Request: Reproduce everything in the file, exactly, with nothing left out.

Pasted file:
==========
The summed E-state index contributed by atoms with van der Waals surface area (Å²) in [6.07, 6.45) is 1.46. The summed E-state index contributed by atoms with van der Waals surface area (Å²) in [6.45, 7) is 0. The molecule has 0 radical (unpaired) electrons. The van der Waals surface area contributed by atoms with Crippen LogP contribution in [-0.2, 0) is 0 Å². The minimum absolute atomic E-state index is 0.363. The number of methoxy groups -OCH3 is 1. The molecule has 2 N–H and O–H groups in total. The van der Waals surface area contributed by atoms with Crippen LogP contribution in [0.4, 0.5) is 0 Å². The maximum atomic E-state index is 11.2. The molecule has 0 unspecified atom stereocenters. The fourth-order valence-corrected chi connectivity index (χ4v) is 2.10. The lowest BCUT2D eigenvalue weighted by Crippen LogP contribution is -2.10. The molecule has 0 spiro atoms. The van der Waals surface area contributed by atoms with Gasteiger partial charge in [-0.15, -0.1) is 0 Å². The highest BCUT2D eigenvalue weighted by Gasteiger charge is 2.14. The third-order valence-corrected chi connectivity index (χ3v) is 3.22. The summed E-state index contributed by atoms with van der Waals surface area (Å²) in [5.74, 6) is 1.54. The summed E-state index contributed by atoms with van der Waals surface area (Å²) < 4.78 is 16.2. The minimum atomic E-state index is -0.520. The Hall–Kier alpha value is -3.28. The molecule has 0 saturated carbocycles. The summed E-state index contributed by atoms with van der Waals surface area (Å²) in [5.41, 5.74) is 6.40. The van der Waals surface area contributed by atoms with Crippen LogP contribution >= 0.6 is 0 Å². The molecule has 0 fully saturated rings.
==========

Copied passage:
The summed E-state index contributed by atoms with van der Waals surface area (Å²) in [6.07, 6.45) is 1.46. The summed E-state index contributed by atoms with van der Waals surface area (Å²) in [6.45, 7) is 0. The molecule has 0 radical (unpaired) electrons. The van der Waals surface area contributed by atoms with Crippen LogP contribution in [-0.2, 0) is 0 Å². The minimum absolute atomic E-state index is 0.363. The number of methoxy groups -OCH3 is 1. The molecule has 2 N–H and O–H groups in total. The van der Waals surface area contributed by atoms with Crippen LogP contribution in [0.4, 0.5) is 0 Å². The maximum atomic E-state index is 11.2. The molecule has 0 unspecified atom stereocenters. The fourth-order valence-corrected chi connectivity index (χ4v) is 2.10. The lowest BCUT2D eigenvalue weighted by Crippen LogP contribution is -2.10. The molecule has 0 spiro atoms. The van der Waals surface area contributed by atoms with Gasteiger partial charge in [-0.15, -0.1) is 0 Å². The highest BCUT2D eigenvalue weighted by Gasteiger charge is 2.14. The third-order valence-corrected chi connectivity index (χ3v) is 3.22. The summed E-state index contributed by atoms with van der Waals surface area (Å²) in [5.74, 6) is 1.54. The summed E-state index contributed by atoms with van der Waals surface area (Å²) < 4.78 is 16.2. The minimum atomic E-state index is -0.520. The Hall–Kier alpha value is -3.28. The molecule has 0 saturated carbocycles. The summed E-state index contributed by atoms with van der Waals surface area (Å²) in [5.41, 5.74) is 6.40. The van der Waals surface area contributed by atoms with Crippen LogP contribution >= 0.6 is 0 Å². The molecule has 0 fully saturated rings.